11 September and the Millennialist Discourse: An Order of Words?

By Shaban, Fuad | Arab Studies Quarterly (ASQ), Spring 2003 | Go to article overview

11 September and the Millennialist Discourse: An Order of Words?


Shaban, Fuad, Arab Studies Quarterly (ASQ)


I have not sent these prophets, saith the Lord, yet they ran: I have not spoken to them, and yet they prophesied.

Jeremiah (23:21)

THIS PROPHETIC VERSE PROVIDES a proper starting point for the thesis of this article, namely, that a clash of cultures has been going on for centuries between the West and the Arab World; that this clash was started and has been continuously perpetrated by those "prophets of doom" who could easily be the object of the verse from Jeremiah; that the horrible terrorist attacks of 11 September served to intensify the millennial discourse and to provide it with more fuel. The 11 September attacks did not start this discourse; and that one serious result of 11 September has been the license taken by many to demonize Islam and to establish new intolerant rules of debate and of encounter which would have been difficult to accept before. Two events will help illustrate this argument:

Only three days after the 11 September attacks, and in a rare joint appearance on television, Jerry Falwell and Pat Robertson discussed the significance of the event. They decided that "we made God mad" and that in these horrible deeds "God gave us what we deserve." The two old rivals, who have been competing for the leadership of the religious right in the U.S., agreed that Americans have "just seen the antechamber of terror." Falwell elaborated on the theme: "I blame the CL groups, the feminists, the homosexuals, the abortionists, and the federal courts, because they threw God out of the public square ... I put the finger in their face and say 'You helped this happen!'" Pat and Jerry did blame the "terrorists legally and morally," but in their view it was these groups that brought about God's punishment.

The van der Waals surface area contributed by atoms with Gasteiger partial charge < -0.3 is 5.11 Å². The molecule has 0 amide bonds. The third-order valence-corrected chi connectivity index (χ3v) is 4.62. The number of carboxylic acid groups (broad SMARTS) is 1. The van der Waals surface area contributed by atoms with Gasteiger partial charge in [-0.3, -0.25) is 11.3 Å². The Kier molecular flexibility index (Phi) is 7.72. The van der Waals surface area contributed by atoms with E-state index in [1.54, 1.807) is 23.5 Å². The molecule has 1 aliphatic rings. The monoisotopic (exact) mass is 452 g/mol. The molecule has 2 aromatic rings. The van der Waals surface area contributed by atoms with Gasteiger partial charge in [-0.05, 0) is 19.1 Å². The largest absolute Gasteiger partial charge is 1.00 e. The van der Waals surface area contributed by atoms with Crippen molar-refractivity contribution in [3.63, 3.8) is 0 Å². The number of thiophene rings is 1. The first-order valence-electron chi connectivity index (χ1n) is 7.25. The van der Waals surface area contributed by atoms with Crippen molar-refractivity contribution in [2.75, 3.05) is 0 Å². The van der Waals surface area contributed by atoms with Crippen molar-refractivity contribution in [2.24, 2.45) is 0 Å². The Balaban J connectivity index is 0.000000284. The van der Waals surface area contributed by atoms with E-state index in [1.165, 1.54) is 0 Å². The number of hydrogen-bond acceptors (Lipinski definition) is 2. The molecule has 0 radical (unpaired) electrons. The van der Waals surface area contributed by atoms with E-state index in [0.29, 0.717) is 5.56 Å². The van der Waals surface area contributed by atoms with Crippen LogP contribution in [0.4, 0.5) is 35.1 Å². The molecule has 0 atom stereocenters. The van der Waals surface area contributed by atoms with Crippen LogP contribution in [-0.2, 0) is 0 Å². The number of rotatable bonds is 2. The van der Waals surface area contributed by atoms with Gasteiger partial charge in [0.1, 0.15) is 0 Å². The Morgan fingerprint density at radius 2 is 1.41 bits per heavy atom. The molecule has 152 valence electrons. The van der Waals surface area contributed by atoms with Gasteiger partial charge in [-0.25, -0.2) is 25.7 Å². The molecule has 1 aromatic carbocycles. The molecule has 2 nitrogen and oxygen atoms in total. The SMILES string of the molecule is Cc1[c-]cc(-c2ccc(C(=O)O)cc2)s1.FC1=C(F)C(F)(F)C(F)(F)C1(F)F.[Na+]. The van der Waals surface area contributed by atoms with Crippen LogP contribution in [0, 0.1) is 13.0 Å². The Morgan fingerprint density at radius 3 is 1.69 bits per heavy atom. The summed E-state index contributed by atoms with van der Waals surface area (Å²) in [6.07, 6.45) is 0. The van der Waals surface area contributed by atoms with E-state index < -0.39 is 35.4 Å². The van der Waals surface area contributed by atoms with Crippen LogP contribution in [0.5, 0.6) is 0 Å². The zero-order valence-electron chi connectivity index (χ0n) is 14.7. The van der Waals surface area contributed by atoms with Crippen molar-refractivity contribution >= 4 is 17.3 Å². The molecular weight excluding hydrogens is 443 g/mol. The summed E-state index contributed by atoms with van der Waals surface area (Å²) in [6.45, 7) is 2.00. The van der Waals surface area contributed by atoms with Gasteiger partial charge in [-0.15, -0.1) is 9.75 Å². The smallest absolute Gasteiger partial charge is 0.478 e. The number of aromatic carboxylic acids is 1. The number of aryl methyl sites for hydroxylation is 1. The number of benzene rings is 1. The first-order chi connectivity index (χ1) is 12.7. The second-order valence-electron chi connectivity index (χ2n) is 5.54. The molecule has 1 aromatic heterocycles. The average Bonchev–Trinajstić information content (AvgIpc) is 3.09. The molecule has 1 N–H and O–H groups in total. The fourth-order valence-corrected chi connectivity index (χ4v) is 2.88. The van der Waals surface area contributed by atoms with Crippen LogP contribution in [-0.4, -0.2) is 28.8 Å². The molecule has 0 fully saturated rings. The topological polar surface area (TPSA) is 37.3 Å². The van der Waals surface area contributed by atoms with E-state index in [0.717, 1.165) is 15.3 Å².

This event is relevant to the theme for a number of reasons. First, the two religious preachers have enjoyed phenomenal popularity among the fundamentalists and the religious right constituencies. Secondly, Robertson and Falwell have traditionally been rivals competing for these constituencies. In fact, Falwell had backed George H. W. Bush's bid for the Republican nomination against Robertson in the 1988 Presidential campaign. Both of them agreed that the terrorists were simply tools in the hands of an angry God, used to punish Americans for the sins of liberals, feminists, and homosexuals. That the terrorists may have their own reasons or motives was of no consequence. Finally, and more importantly, both Robertson and Falwell have ardently and unconditionally supported Israel for over forty years. They have consistently cited God's 'purpose and plan' to explain every event that has taken place since the establishment of the state of Israel. Which brings us to the second event.

In 1974 the Bible Believers' Evangelistic Association published the first of a series of pictures and posters graphically describing 'God's Plan' and purpose. One picture in this publication presents the fundamentalist artist's concept of the events which take place (or have taken place?) during the 'Rapture of the saved.' The figure of Christ in the clouds appears at the top center stretching His arms to 'receive up to Himself' those who believed in Him. The 'dead in Christ' rise from the graves, and the 'living in Christ' are 'caught up' or quickly removed to meet Christ in the clouds. The text explains the events of the Rapture which include the sudden and mysterious disappearance of millions of people, and the resulting "world crisis, confusion and panic." Cars, trains and other vehicles have crashed; an airplane slams into a large building complex; there are fires, looting, rampaging, lawlessness, crimes and mobs running out of control; and "families 'Terrified and in Shock' over missing saved family members, while the unsaved family members are still left on the earth." The 'signs of the times' which lead the fundamentalists to believe that the Rapture and the return of Christ are around the comer--if indeed they have not happened already--are indicated by the following events:

* June, 1967--The Israeli "Six day war.

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